Pull Him Down Syndrome

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As humans, bad news, that does not affect us, makes our day. We have a penchant for enjoying bad news about people. The aphorism that “nothing sells like bad news” must certainly be true in Nigeria.

Salacious rumours or gossip send people salivating for more odorous news about a person or event. The higher up the person being reported upon, the better. We love tarring people with ad brush. We just love it. It is the way we are. Vendor stands (the people’s parliament), beer parlours and public transport are fertile ground for discussions on matters that made headlines. You are most likely to hear stories that veer on the unbelievable. Some of the discussants may swear by all the gods in his homeland that he heard the news from a reliable source. That is how we roll.

We tend to get our kicks from stories about the lives of celebrities or the very high up in society. When the private lives of the well to do in society are reported upon, especially where the stories are not palatable, it sells. Many papers in the more developed part of the world are usually dedicated to writing stories on the lives of celebrities. The paparazzi thrive on reporting on the lives of celebrities. They literally follow celebrities everywhere by invading their privacy. They shove cameras into their faces with flashbulbs going off. This has the ability to disorient them and many at times has led to some of the celebrities reacting violently. A member of the British royal family fled to her death in an attempt to flee from the paparazzi in France.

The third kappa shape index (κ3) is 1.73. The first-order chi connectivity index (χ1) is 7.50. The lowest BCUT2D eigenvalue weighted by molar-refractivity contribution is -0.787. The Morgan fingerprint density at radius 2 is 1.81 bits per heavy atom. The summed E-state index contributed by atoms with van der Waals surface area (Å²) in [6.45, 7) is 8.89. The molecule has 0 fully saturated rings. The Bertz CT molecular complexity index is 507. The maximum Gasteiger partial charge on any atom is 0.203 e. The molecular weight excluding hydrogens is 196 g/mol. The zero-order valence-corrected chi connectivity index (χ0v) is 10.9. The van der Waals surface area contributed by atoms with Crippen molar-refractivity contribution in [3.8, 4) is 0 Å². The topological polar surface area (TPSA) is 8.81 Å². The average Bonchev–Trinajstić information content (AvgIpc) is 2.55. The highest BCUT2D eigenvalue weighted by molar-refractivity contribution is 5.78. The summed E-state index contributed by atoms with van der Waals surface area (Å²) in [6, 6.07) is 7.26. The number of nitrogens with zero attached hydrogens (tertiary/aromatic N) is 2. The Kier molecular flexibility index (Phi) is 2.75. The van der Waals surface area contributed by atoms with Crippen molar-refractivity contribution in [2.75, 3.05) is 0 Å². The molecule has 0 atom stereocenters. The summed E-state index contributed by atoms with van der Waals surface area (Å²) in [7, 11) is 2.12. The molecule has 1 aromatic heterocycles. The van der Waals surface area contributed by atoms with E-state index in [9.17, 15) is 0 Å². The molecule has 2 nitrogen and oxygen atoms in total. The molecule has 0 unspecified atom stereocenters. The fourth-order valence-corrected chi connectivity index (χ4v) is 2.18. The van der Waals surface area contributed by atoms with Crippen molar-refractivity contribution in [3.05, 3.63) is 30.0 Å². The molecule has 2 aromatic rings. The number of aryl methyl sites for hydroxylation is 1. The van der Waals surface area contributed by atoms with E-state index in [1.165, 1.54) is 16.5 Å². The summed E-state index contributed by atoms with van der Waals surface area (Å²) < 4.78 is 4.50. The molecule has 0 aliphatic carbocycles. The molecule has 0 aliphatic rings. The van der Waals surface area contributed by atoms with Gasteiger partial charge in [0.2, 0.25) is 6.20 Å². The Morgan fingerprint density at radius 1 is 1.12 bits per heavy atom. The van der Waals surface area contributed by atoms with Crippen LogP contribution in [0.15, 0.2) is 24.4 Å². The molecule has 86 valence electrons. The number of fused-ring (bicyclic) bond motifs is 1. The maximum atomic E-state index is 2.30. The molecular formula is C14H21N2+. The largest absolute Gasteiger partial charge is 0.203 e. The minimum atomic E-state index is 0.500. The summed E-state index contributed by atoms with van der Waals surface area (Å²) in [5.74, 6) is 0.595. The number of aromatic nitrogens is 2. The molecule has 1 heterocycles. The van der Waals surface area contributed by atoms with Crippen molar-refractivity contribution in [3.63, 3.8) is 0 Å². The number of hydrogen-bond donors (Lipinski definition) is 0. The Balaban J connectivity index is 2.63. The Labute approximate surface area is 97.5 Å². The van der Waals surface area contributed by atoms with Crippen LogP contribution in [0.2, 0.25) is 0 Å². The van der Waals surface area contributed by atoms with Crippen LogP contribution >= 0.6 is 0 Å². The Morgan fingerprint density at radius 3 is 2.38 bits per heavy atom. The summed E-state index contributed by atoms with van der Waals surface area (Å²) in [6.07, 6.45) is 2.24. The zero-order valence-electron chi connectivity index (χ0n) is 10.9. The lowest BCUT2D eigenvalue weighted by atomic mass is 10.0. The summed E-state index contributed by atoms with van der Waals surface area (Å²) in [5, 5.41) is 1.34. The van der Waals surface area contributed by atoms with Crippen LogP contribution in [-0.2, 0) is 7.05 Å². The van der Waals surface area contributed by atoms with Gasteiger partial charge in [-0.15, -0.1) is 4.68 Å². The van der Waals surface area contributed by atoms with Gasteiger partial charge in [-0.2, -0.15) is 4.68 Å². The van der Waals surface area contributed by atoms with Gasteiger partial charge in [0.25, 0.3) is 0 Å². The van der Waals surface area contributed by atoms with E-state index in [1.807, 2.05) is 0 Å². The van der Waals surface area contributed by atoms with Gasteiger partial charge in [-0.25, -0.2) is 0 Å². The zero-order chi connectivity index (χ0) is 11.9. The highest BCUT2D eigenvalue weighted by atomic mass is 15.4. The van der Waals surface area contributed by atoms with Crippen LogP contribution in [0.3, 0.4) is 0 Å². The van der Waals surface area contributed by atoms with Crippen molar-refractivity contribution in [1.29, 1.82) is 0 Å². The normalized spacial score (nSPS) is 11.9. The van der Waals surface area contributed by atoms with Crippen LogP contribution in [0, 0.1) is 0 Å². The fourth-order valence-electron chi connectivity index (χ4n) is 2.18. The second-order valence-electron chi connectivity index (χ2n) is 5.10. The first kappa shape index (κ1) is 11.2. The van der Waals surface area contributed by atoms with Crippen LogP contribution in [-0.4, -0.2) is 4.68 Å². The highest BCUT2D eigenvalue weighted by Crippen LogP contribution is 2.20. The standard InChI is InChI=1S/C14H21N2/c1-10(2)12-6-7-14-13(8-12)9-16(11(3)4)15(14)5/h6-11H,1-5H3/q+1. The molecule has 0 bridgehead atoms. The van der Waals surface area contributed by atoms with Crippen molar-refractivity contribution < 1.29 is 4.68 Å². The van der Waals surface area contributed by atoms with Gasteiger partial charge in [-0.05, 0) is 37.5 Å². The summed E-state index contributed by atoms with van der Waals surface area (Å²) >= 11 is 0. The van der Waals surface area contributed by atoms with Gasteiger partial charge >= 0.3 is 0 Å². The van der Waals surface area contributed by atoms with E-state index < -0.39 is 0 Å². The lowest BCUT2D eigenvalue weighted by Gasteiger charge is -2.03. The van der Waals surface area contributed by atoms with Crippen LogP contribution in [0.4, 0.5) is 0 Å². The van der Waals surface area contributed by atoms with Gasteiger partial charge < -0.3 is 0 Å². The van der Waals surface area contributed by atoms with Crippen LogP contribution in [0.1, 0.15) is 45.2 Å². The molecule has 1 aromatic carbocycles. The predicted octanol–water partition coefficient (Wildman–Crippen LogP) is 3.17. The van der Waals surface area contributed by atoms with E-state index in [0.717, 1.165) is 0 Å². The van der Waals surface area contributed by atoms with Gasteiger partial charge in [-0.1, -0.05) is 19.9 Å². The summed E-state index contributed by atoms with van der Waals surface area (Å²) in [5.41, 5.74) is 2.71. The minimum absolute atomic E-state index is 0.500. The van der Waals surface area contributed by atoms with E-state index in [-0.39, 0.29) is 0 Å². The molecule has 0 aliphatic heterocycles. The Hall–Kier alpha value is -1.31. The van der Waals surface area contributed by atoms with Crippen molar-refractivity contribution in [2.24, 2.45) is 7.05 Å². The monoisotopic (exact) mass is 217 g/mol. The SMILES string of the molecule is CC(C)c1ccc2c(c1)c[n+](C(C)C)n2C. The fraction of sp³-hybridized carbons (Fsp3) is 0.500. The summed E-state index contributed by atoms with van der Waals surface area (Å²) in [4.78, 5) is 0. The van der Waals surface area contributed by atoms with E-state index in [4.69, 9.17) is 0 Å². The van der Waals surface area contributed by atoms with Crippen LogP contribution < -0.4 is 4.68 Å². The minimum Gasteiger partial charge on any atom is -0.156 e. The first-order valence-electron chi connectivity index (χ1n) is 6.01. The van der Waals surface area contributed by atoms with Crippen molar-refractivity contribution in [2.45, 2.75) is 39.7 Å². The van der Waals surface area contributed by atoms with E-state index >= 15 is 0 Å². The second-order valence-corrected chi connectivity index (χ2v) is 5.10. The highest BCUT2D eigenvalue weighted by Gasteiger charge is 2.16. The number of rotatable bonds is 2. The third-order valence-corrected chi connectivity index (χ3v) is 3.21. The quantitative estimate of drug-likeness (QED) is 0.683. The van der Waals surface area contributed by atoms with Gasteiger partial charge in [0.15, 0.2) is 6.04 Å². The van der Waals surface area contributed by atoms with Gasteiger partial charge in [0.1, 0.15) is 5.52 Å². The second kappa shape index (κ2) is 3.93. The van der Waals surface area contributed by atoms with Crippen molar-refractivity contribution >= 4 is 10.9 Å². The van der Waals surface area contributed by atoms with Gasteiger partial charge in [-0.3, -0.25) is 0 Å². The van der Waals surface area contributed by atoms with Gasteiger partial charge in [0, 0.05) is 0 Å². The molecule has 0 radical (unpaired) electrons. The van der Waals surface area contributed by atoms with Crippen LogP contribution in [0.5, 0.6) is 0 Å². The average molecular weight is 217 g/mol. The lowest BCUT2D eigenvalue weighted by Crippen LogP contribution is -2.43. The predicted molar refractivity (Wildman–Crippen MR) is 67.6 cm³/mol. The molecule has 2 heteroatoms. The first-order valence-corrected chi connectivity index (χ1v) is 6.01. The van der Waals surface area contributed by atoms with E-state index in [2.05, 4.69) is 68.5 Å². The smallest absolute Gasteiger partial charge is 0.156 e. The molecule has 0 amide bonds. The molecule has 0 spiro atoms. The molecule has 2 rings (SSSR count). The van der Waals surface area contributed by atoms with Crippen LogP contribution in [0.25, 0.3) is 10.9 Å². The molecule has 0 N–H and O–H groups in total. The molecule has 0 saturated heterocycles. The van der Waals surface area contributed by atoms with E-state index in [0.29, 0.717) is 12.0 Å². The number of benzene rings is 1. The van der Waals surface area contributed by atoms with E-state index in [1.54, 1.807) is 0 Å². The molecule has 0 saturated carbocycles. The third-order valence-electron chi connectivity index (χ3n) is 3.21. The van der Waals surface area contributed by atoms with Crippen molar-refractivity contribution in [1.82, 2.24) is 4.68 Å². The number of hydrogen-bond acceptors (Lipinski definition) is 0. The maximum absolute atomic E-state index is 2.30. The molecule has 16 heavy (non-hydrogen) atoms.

Back home, our interest is focused more on political actors. We keen to hear what they did and did not do. We have our ears primed to hear the worst about them. This is most especially when we hear about new appointments. We long to hear sordid stories on the past of appointees. We dig and dig to throw dirt on the private life of a person which might have no relationship with the public life of the person. We gleefully gobble up the stories to salve our appetite for something unsavoury about a person.

People also enjoy hearing stories about others. The bad part. The successes achieved by others are usually turn-offs. Stories that titillate us are the best, especially when shared in the beer parlour. The beer parlour is home for sharing not so true news for while hairdressing saloon are for women. Over staff government offices also serves as rendezvous for not so true a news.  Little gossip here and there that would emphasise the unsavoury private life of another person is shared with glee. We all enjoy the gossips, the rumours and the not so true stories. The bigger or high up the person the sweeter the news.